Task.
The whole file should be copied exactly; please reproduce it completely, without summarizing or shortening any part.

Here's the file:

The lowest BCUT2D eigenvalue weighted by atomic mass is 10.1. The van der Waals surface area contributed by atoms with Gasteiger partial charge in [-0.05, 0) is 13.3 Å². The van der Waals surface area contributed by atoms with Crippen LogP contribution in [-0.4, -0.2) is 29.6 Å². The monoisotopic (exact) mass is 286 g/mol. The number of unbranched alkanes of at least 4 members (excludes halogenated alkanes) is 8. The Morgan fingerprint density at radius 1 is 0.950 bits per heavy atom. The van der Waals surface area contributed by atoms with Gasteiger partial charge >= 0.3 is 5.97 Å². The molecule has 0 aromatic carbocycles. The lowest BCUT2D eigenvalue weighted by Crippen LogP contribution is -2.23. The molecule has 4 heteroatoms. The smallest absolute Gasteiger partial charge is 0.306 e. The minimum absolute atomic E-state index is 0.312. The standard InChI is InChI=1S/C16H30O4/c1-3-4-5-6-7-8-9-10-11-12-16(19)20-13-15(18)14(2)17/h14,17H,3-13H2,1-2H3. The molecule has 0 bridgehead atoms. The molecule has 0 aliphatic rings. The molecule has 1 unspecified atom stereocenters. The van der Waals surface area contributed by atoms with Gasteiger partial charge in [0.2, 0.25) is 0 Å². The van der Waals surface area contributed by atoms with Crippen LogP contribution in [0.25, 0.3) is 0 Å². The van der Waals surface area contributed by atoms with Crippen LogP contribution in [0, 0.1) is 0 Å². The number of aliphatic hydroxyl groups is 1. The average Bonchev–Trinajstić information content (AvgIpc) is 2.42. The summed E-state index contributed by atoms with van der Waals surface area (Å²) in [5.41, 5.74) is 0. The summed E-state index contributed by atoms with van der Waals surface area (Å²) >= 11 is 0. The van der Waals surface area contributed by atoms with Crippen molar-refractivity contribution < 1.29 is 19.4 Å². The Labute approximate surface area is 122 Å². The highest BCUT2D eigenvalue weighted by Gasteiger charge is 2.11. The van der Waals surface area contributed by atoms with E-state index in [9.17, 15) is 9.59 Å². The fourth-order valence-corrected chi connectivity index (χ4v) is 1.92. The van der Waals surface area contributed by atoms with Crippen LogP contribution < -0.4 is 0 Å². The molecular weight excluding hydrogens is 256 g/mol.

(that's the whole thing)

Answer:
The lowest BCUT2D eigenvalue weighted by atomic mass is 10.1. The van der Waals surface area contributed by atoms with Gasteiger partial charge in [-0.05, 0) is 13.3 Å². The van der Waals surface area contributed by atoms with Crippen LogP contribution in [-0.4, -0.2) is 29.6 Å². The monoisotopic (exact) mass is 286 g/mol. The number of unbranched alkanes of at least 4 members (excludes halogenated alkanes) is 8. The Morgan fingerprint density at radius 1 is 0.950 bits per heavy atom. The van der Waals surface area contributed by atoms with Gasteiger partial charge >= 0.3 is 5.97 Å². The molecule has 0 aromatic carbocycles. The lowest BCUT2D eigenvalue weighted by Crippen LogP contribution is -2.23. The molecule has 4 heteroatoms. The smallest absolute Gasteiger partial charge is 0.306 e. The minimum absolute atomic E-state index is 0.312. The standard InChI is InChI=1S/C16H30O4/c1-3-4-5-6-7-8-9-10-11-12-16(19)20-13-15(18)14(2)17/h14,17H,3-13H2,1-2H3. The molecule has 0 bridgehead atoms. The molecule has 0 aliphatic rings. The molecule has 1 unspecified atom stereocenters. The van der Waals surface area contributed by atoms with Gasteiger partial charge in [0.2, 0.25) is 0 Å². The van der Waals surface area contributed by atoms with Crippen LogP contribution in [0.25, 0.3) is 0 Å². The van der Waals surface area contributed by atoms with Crippen LogP contribution in [0, 0.1) is 0 Å². The number of aliphatic hydroxyl groups is 1. The average Bonchev–Trinajstić information content (AvgIpc) is 2.42. The summed E-state index contributed by atoms with van der Waals surface area (Å²) in [5.41, 5.74) is 0. The summed E-state index contributed by atoms with van der Waals surface area (Å²) >= 11 is 0. The van der Waals surface area contributed by atoms with Crippen molar-refractivity contribution < 1.29 is 19.4 Å². The Labute approximate surface area is 122 Å². The highest BCUT2D eigenvalue weighted by Gasteiger charge is 2.11. The van der Waals surface area contributed by atoms with E-state index in [9.17, 15) is 9.59 Å². The fourth-order valence-corrected chi connectivity index (χ4v) is 1.92. The van der Waals surface area contributed by atoms with Crippen LogP contribution < -0.4 is 0 Å². The molecular weight excluding hydrogens is 256 g/mol.